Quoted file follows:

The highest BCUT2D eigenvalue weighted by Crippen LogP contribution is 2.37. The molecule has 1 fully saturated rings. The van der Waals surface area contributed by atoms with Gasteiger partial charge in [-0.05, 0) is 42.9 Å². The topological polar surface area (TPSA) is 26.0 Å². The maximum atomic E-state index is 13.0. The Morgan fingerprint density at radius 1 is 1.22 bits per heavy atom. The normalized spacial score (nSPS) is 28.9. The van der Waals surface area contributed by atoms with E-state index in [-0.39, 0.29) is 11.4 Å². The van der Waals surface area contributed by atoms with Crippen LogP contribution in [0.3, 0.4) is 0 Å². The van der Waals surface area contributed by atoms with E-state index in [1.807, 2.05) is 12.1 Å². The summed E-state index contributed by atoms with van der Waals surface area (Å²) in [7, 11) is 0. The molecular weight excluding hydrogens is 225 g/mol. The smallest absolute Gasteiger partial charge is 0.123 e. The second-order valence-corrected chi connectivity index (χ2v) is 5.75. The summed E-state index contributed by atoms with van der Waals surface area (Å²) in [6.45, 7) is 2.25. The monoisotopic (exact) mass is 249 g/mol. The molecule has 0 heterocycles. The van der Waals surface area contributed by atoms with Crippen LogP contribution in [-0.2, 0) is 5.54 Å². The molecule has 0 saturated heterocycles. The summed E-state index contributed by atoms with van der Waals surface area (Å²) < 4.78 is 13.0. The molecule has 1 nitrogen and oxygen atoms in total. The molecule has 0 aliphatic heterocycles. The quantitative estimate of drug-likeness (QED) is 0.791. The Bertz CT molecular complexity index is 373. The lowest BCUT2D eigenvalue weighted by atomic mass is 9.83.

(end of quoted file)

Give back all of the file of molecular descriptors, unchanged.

The highest BCUT2D eigenvalue weighted by Crippen LogP contribution is 2.37. The molecule has 1 fully saturated rings. The van der Waals surface area contributed by atoms with Gasteiger partial charge in [-0.05, 0) is 42.9 Å². The topological polar surface area (TPSA) is 26.0 Å². The maximum atomic E-state index is 13.0. The Morgan fingerprint density at radius 1 is 1.22 bits per heavy atom. The normalized spacial score (nSPS) is 28.9. The van der Waals surface area contributed by atoms with E-state index in [-0.39, 0.29) is 11.4 Å². The van der Waals surface area contributed by atoms with Crippen LogP contribution in [0.3, 0.4) is 0 Å². The van der Waals surface area contributed by atoms with E-state index in [1.807, 2.05) is 12.1 Å². The summed E-state index contributed by atoms with van der Waals surface area (Å²) in [7, 11) is 0. The molecular weight excluding hydrogens is 225 g/mol. The smallest absolute Gasteiger partial charge is 0.123 e. The second-order valence-corrected chi connectivity index (χ2v) is 5.75. The summed E-state index contributed by atoms with van der Waals surface area (Å²) in [6.45, 7) is 2.25. The monoisotopic (exact) mass is 249 g/mol. The molecule has 0 heterocycles. The van der Waals surface area contributed by atoms with Crippen LogP contribution in [-0.2, 0) is 5.54 Å². The molecule has 0 saturated heterocycles. The summed E-state index contributed by atoms with van der Waals surface area (Å²) < 4.78 is 13.0. The molecule has 1 nitrogen and oxygen atoms in total. The molecule has 0 aliphatic heterocycles. The quantitative estimate of drug-likeness (QED) is 0.791. The Bertz CT molecular complexity index is 373. The lowest BCUT2D eigenvalue weighted by atomic mass is 9.83.